Some of my readers no doubt graduated from college before the turn of the century. It is likely that their classes were taught traditionally. I know an accounting colleague who is very traditional. He lectures on Mondays and Wednesdays. On Fridays he works homework problems that have been assigned for students to work at home. After the weekend, he is on to a new chapter. Born before the advent of computers, he still uses an overhead projector. Many younger profs have ditched overheads for PowerPoint.
Occasionally, new ideas pop up and find aficionados amongst high school and college teachers. One such new idea is a flipped classroom.
Andrew Douchy writes about “Flipping the Classroom” on his blog, Douchy’s Weblog. He gave me permission to quote extensively.
In my previous post, I made the point that in the education sector, we have not (yet) seen the radical technology-driven advancement that has characterised other industries in the last quarter-century because rather than allowing technology to liberate us from the limitations of yesterday, we have typically rejected technologies that don’t fit our existing model and instead put our resources into tools that support the old, comfortable way of doing things. We’ve replaced whiteboards with interactive whiteboards, text books with texts on CD ROM, Encyclopaedia Britannica with Wikipedia, and pens with Microsoft Word. In themselves, these tools are all good – but they are good tools that don’t require us to change our pedagogy.
What then, would make a significant change? One example, I think, is the flipped classroom model. The “Flipped Classroom” is a term first used by Jon Bergmann and Aaron Sams some time ago but has started to gain traction in 2011, following Sal Khan’s TED talk.
At it’s simplest, flipped teaching involves using podcasts, (whether audio podcast, vodcast, screencast), to teach students at times when they would normally be on their own doing individual homework. This frees up class time for exercise work that would once have been set for homework, while the teacher is there to act as a personal tutor. (hence the term ‘flipped’).
In my own experience (I started flipping my classes in 2005 – well before the term was coined), it also makes time in class for more discussions, debates, role-plays, modelling activities, experiments and group work. Each of these requires people to be together. A lecture does not. It’s not just about doing more online. It’s about considering what works best online, and what works best face-to-face and curating each of these to make our precious class time more valuable.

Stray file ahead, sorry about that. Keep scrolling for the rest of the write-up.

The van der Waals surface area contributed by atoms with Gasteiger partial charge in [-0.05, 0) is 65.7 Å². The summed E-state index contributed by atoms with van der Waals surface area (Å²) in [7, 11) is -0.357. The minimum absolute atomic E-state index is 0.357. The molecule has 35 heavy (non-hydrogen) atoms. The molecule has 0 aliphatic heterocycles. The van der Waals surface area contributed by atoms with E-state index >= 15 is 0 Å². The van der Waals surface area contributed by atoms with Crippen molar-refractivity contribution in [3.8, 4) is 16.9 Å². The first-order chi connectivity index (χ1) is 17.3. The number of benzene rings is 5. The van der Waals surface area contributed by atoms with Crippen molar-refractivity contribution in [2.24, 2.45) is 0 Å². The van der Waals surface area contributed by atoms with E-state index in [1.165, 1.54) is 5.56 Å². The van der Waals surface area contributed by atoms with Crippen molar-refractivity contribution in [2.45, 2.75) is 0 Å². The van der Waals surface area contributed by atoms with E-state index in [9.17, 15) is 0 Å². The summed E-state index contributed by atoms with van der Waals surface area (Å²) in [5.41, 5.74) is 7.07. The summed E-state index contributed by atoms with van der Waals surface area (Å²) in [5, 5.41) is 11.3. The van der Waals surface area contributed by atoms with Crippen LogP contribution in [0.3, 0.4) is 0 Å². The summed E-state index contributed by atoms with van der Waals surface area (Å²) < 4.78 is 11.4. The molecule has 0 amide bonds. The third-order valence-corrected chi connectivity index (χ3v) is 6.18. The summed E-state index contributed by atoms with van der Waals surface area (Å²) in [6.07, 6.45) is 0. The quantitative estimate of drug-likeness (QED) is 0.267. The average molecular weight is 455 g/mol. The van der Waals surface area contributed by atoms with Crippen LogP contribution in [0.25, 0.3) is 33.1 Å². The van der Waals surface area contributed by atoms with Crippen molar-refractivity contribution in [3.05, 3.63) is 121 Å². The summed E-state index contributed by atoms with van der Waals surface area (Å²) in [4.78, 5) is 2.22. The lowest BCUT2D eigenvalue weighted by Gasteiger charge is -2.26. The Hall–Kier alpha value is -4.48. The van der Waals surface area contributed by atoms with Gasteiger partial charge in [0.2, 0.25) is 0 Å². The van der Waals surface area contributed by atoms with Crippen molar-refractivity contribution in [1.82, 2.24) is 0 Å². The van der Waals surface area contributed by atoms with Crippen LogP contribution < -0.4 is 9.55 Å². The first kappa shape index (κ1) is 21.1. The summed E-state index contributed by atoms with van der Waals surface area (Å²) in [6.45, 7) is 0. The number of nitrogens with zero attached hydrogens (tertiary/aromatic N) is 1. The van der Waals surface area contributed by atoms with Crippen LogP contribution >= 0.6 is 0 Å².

This is not just squeezing technology into an existing structure. It’s allowing technology to break us out of a model that served us before we had the Internet and when the only times teachers had to talk to their students was four class periods a week.
Got it? Provide video lectures and assign textbook reading for students to study at home. Students come to class for interactive exercises and tutoring from the professor. Let me assure you, this is not your parent’s classroom.
We have yet to generate high quality, slick educational videos for accounting classrooms. Besides, flipping the classroom works best when each professor generates his or her own videos.
Here are some examples of videos (available on YouTube) with teacher created content. The first video is authored by Salmon Khan. Khan has been featured on Ted Talks and the Wall Street Journal. His videos have received millions of hits (a few hundred thousand per day).
The second video I show is Paul Anderson, a Bozeman high school biology teacher. He creates slick videos as a means of flipping his classrooms.
I think a flipped classroom could very well work for accounting 101 and 102. I have queried my Intermediate Accounting students as to what they would like. They like that I have wordprocessed my lectures so they can read and reread them. Providing transcripts of my lectures liberates me to design lots of interactive work in my classes. Yet, mostly my students prefer to work homework problems together, all class and every class.
Not everyone likes the flipped classroom, though. Stanford is flipping many classes. Ben Rudolph, a junior computer science major, has blogged about his displeasure:
Online lectures suck. Sure, they’re great for rainy days or people learning at a distance or people that don’t go to Stanford. However, these new classes are getting rid of in-person lectures completely. I met barely anyone in my CS229a class. Everything was done alone in my room, which is kind of crappy especially when there is such a nice campus right outside.
Flipping the classroom is definitely something to think about. I am evaluating Wacom digital tablets for purchase so that I can become the Salman Khan of accounting.
Debit and credit – – David Albrecht
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